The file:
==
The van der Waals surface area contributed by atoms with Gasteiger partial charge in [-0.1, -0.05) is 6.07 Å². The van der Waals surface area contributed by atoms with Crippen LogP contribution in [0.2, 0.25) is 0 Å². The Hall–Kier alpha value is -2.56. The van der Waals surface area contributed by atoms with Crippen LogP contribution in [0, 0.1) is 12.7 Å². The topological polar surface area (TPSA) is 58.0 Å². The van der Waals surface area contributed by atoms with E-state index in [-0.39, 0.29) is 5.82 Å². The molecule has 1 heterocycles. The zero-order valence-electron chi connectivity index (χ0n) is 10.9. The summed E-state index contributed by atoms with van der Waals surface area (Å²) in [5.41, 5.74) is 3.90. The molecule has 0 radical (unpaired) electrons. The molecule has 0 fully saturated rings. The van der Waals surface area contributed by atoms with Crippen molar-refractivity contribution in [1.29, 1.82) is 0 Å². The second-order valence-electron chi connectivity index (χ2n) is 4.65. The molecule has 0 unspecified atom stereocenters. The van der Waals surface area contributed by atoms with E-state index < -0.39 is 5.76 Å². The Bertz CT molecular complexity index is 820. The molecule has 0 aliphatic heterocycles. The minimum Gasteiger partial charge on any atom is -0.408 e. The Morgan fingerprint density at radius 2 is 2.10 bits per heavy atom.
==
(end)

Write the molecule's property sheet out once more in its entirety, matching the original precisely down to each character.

The van der Waals surface area contributed by atoms with Gasteiger partial charge in [-0.1, -0.05) is 6.07 Å². The van der Waals surface area contributed by atoms with Crippen LogP contribution in [0.2, 0.25) is 0 Å². The Hall–Kier alpha value is -2.56. The van der Waals surface area contributed by atoms with Crippen LogP contribution in [0, 0.1) is 12.7 Å². The topological polar surface area (TPSA) is 58.0 Å². The van der Waals surface area contributed by atoms with E-state index in [-0.39, 0.29) is 5.82 Å². The molecule has 1 heterocycles. The zero-order valence-electron chi connectivity index (χ0n) is 10.9. The summed E-state index contributed by atoms with van der Waals surface area (Å²) in [5.41, 5.74) is 3.90. The molecule has 0 radical (unpaired) electrons. The molecule has 0 fully saturated rings. The van der Waals surface area contributed by atoms with Crippen molar-refractivity contribution in [1.29, 1.82) is 0 Å². The second-order valence-electron chi connectivity index (χ2n) is 4.65. The molecule has 0 unspecified atom stereocenters. The van der Waals surface area contributed by atoms with E-state index < -0.39 is 5.76 Å². The Bertz CT molecular complexity index is 820. The molecule has 0 aliphatic heterocycles. The minimum Gasteiger partial charge on any atom is -0.408 e. The Morgan fingerprint density at radius 2 is 2.10 bits per heavy atom.